Seismic refraction remains the most utilitarian investigative technique used in the GGB, primarily due to its widespread, cost-effective applicability to transportation projects, and in advances in instrumentation and processing techniques that allow .
Seismic refraction utilizes arrays of low-frequency transducers (geophones) in conjunction with timer-recorders (seismographs) to measure the travel of sound waves in the earth. These seismic waves are generated via impact sources, such as sledge hammers, shotgun shells or small explosive charges.
The method is well-suited to delineation of bedrock surfaces and water table. Empirical estimates of ripping ability and earthwork factors may also be obtained from seismic velocities of soil and rock layers.
Many techniques are available to interpret refraction data. Standard seismic refraction data interpretation at Caltrans uses a layered approach, known as the Generalized Reciprocal Method of seismic refraction interpretation (GRM).
The GRM provides a significant improvement over simpler layer-cake interpretation models, with the advantage that refractor depths are calculated across the entire profile, instead of just at the shot points. This provides a more robust model that better represents undulating refractor surfaces and structures with steeper dips. Another advantage over simpler models is that the GRM can accommodate lateral variations in layer velocity, enabling recognition of structural or facies changes within a designated layer.
In the example at right, a profile across a debris flow shows excellent agreement with bedrock depths observed in test holes (labeled B-2 through B-14). Geologic interpretation from boreholes is shown as a dashed line, the refraction interpretation is the series of superimposed arcs (denoting the range of uncertainty in the interpretation). The discrepancy at B-12 and B-3 is due to highly-weathered (saprolitic) rock at that location. The GRM model accurately identifies the better quality rock at depth.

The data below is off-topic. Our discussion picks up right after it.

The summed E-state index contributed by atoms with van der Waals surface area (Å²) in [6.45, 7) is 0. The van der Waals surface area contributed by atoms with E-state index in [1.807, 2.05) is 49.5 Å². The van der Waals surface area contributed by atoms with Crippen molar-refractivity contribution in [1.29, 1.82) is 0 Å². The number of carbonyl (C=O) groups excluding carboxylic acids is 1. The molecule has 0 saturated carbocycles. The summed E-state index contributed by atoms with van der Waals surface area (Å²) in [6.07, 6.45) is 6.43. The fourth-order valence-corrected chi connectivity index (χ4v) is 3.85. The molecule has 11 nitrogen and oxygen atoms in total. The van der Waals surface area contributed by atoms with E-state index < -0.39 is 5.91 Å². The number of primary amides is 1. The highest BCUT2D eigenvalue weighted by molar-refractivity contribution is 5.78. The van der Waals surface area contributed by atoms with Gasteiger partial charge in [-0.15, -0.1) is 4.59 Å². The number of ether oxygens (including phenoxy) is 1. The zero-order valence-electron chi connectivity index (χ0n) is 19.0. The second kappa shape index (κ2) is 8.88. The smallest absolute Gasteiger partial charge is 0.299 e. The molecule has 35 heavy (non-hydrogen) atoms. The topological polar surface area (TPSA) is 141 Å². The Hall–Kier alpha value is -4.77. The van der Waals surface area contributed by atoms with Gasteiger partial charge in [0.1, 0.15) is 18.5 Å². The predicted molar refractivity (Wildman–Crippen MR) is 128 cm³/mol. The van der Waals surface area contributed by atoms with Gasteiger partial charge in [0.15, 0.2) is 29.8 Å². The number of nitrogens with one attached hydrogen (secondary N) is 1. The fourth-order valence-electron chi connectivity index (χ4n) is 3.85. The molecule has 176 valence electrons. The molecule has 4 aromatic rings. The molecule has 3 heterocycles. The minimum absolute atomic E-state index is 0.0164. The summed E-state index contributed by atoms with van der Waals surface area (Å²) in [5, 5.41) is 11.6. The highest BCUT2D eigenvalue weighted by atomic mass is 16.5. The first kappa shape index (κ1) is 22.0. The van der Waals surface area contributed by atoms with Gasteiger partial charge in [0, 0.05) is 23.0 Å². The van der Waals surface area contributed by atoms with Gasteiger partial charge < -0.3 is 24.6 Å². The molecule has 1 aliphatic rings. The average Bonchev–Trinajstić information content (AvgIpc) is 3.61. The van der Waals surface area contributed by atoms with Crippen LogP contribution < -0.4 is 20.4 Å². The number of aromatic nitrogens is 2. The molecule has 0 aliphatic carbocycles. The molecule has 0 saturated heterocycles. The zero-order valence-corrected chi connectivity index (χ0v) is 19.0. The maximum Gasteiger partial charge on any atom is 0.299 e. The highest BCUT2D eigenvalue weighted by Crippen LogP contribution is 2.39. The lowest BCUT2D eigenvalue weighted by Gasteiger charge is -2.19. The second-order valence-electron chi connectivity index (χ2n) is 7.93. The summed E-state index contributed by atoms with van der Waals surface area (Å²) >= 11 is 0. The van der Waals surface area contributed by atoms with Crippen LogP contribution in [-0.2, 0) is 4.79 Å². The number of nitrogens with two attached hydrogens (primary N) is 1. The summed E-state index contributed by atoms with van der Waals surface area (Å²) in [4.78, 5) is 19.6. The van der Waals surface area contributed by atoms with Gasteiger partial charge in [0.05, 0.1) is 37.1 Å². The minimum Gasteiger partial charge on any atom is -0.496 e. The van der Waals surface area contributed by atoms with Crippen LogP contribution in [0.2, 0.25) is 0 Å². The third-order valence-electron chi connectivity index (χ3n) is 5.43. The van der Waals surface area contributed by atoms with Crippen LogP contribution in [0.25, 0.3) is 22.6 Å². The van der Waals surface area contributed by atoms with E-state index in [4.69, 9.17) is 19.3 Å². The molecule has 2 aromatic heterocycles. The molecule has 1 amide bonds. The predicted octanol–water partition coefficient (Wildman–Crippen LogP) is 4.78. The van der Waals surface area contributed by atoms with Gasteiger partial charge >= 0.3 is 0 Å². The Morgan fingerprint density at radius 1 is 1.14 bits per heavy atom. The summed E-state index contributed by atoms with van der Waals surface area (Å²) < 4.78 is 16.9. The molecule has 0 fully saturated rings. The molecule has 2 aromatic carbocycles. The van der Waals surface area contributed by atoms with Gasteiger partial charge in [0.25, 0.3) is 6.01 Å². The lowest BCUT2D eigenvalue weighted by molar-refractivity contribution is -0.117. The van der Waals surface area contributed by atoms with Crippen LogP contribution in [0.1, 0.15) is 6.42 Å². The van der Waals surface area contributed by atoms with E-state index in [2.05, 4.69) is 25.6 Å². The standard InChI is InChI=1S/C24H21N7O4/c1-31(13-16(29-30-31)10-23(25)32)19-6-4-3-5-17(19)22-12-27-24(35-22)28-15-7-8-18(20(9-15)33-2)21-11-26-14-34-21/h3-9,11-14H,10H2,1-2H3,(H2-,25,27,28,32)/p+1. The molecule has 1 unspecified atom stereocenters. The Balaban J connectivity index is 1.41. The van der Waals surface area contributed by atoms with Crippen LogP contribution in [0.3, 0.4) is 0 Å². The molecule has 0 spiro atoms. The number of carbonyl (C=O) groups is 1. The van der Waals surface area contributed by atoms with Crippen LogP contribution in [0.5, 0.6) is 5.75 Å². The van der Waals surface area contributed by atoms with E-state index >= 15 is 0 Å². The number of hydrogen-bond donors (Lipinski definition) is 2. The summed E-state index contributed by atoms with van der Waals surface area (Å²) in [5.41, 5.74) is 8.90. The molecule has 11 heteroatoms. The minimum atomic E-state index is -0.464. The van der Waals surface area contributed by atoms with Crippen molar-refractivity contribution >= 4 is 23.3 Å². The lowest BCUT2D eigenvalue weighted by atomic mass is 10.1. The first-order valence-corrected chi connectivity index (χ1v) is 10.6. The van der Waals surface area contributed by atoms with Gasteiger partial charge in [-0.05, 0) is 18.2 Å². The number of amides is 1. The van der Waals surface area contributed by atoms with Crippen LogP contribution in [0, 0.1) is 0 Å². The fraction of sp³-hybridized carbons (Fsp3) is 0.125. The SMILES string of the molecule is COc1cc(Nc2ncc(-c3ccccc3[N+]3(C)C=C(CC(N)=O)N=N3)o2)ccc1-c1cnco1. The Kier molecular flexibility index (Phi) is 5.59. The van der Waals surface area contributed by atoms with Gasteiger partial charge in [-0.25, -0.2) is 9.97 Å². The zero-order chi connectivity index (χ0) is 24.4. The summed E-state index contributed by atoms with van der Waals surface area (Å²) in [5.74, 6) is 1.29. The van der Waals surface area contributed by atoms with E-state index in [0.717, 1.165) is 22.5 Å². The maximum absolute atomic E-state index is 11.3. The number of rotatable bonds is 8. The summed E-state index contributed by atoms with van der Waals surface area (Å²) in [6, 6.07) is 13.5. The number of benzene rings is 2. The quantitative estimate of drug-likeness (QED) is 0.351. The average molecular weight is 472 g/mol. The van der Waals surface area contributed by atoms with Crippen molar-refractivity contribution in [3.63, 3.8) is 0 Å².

Where geology is complex, the GRM can yield false results. This occurs because the GRM assumes continuity of refractor surfaces across a profile. Where this assumption is not valid, refraction inversion (RI) modeling may provide a better result.
Caltrans uses a linear-optimized, quasi-tomographic inversion algorithm (SeisOpt) to determine velocities of individual 2-D blocks (pixels) within a profile. Surface and borehole arrays can be employed. Since layered strata are not required, more complex geologic problems may be imaged using this method.
In this example, acquired down an earthflow, recent movement can be clearly distinguished from an older event. A high-velocity, embedded graywacke block is evident at the right side of the profile. This feature could not be discerned using layered, refraction interpretation techniques.